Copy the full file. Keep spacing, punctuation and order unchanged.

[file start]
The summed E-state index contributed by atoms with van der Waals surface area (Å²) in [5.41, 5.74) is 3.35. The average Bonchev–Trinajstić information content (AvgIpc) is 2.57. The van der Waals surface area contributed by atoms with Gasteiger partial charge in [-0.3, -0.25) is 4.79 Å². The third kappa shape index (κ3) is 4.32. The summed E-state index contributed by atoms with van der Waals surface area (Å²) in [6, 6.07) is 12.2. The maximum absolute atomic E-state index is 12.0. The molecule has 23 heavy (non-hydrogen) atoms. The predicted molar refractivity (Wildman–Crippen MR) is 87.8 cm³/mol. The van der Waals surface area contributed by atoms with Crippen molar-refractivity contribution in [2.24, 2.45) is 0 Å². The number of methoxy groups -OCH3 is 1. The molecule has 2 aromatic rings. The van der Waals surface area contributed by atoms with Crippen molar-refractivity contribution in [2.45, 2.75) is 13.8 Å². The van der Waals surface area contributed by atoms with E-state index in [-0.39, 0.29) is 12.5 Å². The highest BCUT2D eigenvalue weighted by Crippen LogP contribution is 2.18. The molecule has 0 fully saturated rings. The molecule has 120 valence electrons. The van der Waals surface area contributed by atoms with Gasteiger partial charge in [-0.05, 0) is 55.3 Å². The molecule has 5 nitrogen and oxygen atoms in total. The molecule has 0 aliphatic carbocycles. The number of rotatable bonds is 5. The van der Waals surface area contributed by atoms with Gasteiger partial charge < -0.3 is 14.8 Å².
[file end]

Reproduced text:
The summed E-state index contributed by atoms with van der Waals surface area (Å²) in [5.41, 5.74) is 3.35. The average Bonchev–Trinajstić information content (AvgIpc) is 2.57. The van der Waals surface area contributed by atoms with Gasteiger partial charge in [-0.3, -0.25) is 4.79 Å². The third kappa shape index (κ3) is 4.32. The summed E-state index contributed by atoms with van der Waals surface area (Å²) in [6, 6.07) is 12.2. The maximum absolute atomic E-state index is 12.0. The molecule has 23 heavy (non-hydrogen) atoms. The predicted molar refractivity (Wildman–Crippen MR) is 87.8 cm³/mol. The van der Waals surface area contributed by atoms with Crippen molar-refractivity contribution in [2.24, 2.45) is 0 Å². The number of methoxy groups -OCH3 is 1. The molecule has 2 aromatic rings. The van der Waals surface area contributed by atoms with Crippen molar-refractivity contribution in [2.45, 2.75) is 13.8 Å². The van der Waals surface area contributed by atoms with E-state index in [-0.39, 0.29) is 12.5 Å². The highest BCUT2D eigenvalue weighted by Crippen LogP contribution is 2.18. The molecule has 0 fully saturated rings. The molecule has 120 valence electrons. The van der Waals surface area contributed by atoms with Gasteiger partial charge in [-0.05, 0) is 55.3 Å². The molecule has 5 nitrogen and oxygen atoms in total. The molecule has 0 aliphatic carbocycles. The number of rotatable bonds is 5. The van der Waals surface area contributed by atoms with Gasteiger partial charge < -0.3 is 14.8 Å².